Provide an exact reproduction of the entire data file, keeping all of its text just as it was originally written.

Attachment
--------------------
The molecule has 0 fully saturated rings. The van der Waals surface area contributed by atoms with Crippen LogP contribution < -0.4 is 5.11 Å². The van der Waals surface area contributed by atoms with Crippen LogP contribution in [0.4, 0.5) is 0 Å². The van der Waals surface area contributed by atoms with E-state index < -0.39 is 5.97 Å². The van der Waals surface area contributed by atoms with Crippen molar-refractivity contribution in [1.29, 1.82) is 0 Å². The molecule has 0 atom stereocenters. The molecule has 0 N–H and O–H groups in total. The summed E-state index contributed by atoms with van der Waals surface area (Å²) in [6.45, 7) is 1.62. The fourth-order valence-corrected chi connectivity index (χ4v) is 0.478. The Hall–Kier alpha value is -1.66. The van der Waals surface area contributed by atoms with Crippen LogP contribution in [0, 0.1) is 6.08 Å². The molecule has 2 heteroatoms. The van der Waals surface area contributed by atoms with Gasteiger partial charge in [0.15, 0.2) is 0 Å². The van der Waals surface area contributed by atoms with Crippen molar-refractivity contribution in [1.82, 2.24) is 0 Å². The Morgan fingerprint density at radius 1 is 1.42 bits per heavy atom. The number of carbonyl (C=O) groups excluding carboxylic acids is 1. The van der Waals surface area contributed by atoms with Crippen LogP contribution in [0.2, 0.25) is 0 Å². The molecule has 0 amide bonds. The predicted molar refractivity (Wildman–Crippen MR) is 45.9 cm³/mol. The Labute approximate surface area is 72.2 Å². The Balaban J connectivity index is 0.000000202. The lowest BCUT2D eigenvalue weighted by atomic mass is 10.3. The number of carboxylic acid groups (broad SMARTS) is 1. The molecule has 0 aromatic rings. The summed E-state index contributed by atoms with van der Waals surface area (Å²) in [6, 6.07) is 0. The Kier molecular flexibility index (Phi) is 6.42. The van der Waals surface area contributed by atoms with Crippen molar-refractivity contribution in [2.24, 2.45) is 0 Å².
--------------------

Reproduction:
The molecule has 0 fully saturated rings. The van der Waals surface area contributed by atoms with Crippen LogP contribution < -0.4 is 5.11 Å². The van der Waals surface area contributed by atoms with Crippen LogP contribution in [0.4, 0.5) is 0 Å². The van der Waals surface area contributed by atoms with E-state index < -0.39 is 5.97 Å². The van der Waals surface area contributed by atoms with Crippen molar-refractivity contribution in [1.29, 1.82) is 0 Å². The molecule has 0 atom stereocenters. The molecule has 0 N–H and O–H groups in total. The summed E-state index contributed by atoms with van der Waals surface area (Å²) in [6.45, 7) is 1.62. The fourth-order valence-corrected chi connectivity index (χ4v) is 0.478. The Hall–Kier alpha value is -1.66. The van der Waals surface area contributed by atoms with Crippen LogP contribution in [0, 0.1) is 6.08 Å². The molecule has 2 heteroatoms. The van der Waals surface area contributed by atoms with Gasteiger partial charge in [0.15, 0.2) is 0 Å². The van der Waals surface area contributed by atoms with Crippen molar-refractivity contribution in [1.82, 2.24) is 0 Å². The Morgan fingerprint density at radius 1 is 1.42 bits per heavy atom. The number of carbonyl (C=O) groups excluding carboxylic acids is 1. The van der Waals surface area contributed by atoms with Crippen LogP contribution in [0.2, 0.25) is 0 Å². The molecule has 0 amide bonds. The predicted molar refractivity (Wildman–Crippen MR) is 45.9 cm³/mol. The Labute approximate surface area is 72.2 Å². The Balaban J connectivity index is 0.000000202. The lowest BCUT2D eigenvalue weighted by atomic mass is 10.3. The number of carboxylic acid groups (broad SMARTS) is 1. The molecule has 0 aromatic rings. The summed E-state index contributed by atoms with van der Waals surface area (Å²) in [6, 6.07) is 0. The Kier molecular flexibility index (Phi) is 6.42. The van der Waals surface area contributed by atoms with Crippen molar-refractivity contribution in [2.24, 2.45) is 0 Å².